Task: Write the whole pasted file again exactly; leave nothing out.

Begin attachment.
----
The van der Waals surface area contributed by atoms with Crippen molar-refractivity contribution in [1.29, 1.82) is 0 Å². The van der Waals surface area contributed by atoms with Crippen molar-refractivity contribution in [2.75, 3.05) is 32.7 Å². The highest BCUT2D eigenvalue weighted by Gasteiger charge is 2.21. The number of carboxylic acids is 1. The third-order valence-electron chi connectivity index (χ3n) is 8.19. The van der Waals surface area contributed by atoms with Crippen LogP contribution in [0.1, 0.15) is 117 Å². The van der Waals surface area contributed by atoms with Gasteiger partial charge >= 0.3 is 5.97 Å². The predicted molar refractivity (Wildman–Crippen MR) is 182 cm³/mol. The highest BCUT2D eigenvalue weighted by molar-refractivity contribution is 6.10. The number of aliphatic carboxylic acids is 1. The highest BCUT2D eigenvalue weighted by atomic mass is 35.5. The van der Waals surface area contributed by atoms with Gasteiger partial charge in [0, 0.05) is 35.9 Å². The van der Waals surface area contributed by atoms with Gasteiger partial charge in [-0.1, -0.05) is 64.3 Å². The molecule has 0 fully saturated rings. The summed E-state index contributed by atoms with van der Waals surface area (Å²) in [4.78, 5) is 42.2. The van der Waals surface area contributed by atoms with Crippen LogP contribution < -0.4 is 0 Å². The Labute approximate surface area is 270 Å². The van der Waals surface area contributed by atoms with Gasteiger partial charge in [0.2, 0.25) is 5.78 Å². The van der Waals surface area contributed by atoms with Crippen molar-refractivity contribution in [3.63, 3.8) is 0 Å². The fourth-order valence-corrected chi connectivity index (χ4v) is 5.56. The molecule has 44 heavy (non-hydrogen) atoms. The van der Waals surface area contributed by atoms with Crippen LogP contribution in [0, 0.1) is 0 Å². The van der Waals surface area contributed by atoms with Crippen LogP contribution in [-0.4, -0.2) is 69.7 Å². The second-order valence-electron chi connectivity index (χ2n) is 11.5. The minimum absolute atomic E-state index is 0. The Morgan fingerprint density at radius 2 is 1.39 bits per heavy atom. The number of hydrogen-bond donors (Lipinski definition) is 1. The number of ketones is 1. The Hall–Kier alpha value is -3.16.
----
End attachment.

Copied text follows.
The van der Waals surface area contributed by atoms with Crippen molar-refractivity contribution in [1.29, 1.82) is 0 Å². The van der Waals surface area contributed by atoms with Crippen molar-refractivity contribution in [2.75, 3.05) is 32.7 Å². The highest BCUT2D eigenvalue weighted by Gasteiger charge is 2.21. The number of carboxylic acids is 1. The third-order valence-electron chi connectivity index (χ3n) is 8.19. The van der Waals surface area contributed by atoms with Crippen LogP contribution in [0.1, 0.15) is 117 Å². The van der Waals surface area contributed by atoms with Gasteiger partial charge >= 0.3 is 5.97 Å². The predicted molar refractivity (Wildman–Crippen MR) is 182 cm³/mol. The highest BCUT2D eigenvalue weighted by molar-refractivity contribution is 6.10. The number of aliphatic carboxylic acids is 1. The highest BCUT2D eigenvalue weighted by atomic mass is 35.5. The van der Waals surface area contributed by atoms with Gasteiger partial charge in [0, 0.05) is 35.9 Å². The van der Waals surface area contributed by atoms with Gasteiger partial charge in [-0.1, -0.05) is 64.3 Å². The molecule has 0 fully saturated rings. The summed E-state index contributed by atoms with van der Waals surface area (Å²) in [4.78, 5) is 42.2. The van der Waals surface area contributed by atoms with Crippen LogP contribution < -0.4 is 0 Å². The Labute approximate surface area is 270 Å². The van der Waals surface area contributed by atoms with Gasteiger partial charge in [0.2, 0.25) is 5.78 Å². The van der Waals surface area contributed by atoms with Crippen molar-refractivity contribution in [3.63, 3.8) is 0 Å². The fourth-order valence-corrected chi connectivity index (χ4v) is 5.56. The molecule has 44 heavy (non-hydrogen) atoms. The van der Waals surface area contributed by atoms with Crippen LogP contribution in [0, 0.1) is 0 Å². The van der Waals surface area contributed by atoms with Crippen LogP contribution in [-0.4, -0.2) is 69.7 Å². The second-order valence-electron chi connectivity index (χ2n) is 11.5. The minimum absolute atomic E-state index is 0. The Morgan fingerprint density at radius 2 is 1.39 bits per heavy atom. The number of hydrogen-bond donors (Lipinski definition) is 1. The number of ketones is 1. The Hall–Kier alpha value is -3.16.